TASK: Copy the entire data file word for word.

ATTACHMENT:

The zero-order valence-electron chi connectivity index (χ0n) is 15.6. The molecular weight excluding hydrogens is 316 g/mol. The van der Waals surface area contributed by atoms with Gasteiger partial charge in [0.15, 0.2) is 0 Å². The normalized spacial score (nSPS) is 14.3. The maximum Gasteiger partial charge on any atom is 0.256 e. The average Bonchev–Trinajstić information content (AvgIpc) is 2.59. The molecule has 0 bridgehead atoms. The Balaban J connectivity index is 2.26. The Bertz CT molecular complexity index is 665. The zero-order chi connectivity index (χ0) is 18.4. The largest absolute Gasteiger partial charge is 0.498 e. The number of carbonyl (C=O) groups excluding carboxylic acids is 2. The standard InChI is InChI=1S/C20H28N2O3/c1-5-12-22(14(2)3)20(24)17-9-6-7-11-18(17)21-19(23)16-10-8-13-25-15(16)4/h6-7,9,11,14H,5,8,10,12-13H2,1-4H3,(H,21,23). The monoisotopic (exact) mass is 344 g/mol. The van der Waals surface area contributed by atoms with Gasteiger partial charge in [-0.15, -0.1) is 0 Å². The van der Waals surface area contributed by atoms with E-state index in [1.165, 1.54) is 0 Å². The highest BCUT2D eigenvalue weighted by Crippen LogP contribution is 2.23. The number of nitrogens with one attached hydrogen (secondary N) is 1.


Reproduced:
The zero-order valence-electron chi connectivity index (χ0n) is 15.6. The molecular weight excluding hydrogens is 316 g/mol. The van der Waals surface area contributed by atoms with Gasteiger partial charge in [0.15, 0.2) is 0 Å². The normalized spacial score (nSPS) is 14.3. The maximum Gasteiger partial charge on any atom is 0.256 e. The average Bonchev–Trinajstić information content (AvgIpc) is 2.59. The molecule has 0 bridgehead atoms. The Balaban J connectivity index is 2.26. The Bertz CT molecular complexity index is 665. The zero-order chi connectivity index (χ0) is 18.4. The largest absolute Gasteiger partial charge is 0.498 e. The number of carbonyl (C=O) groups excluding carboxylic acids is 2. The standard InChI is InChI=1S/C20H28N2O3/c1-5-12-22(14(2)3)20(24)17-9-6-7-11-18(17)21-19(23)16-10-8-13-25-15(16)4/h6-7,9,11,14H,5,8,10,12-13H2,1-4H3,(H,21,23). The monoisotopic (exact) mass is 344 g/mol. The van der Waals surface area contributed by atoms with Gasteiger partial charge in [-0.15, -0.1) is 0 Å². The van der Waals surface area contributed by atoms with E-state index in [1.165, 1.54) is 0 Å². The highest BCUT2D eigenvalue weighted by Crippen LogP contribution is 2.23. The number of nitrogens with one attached hydrogen (secondary N) is 1.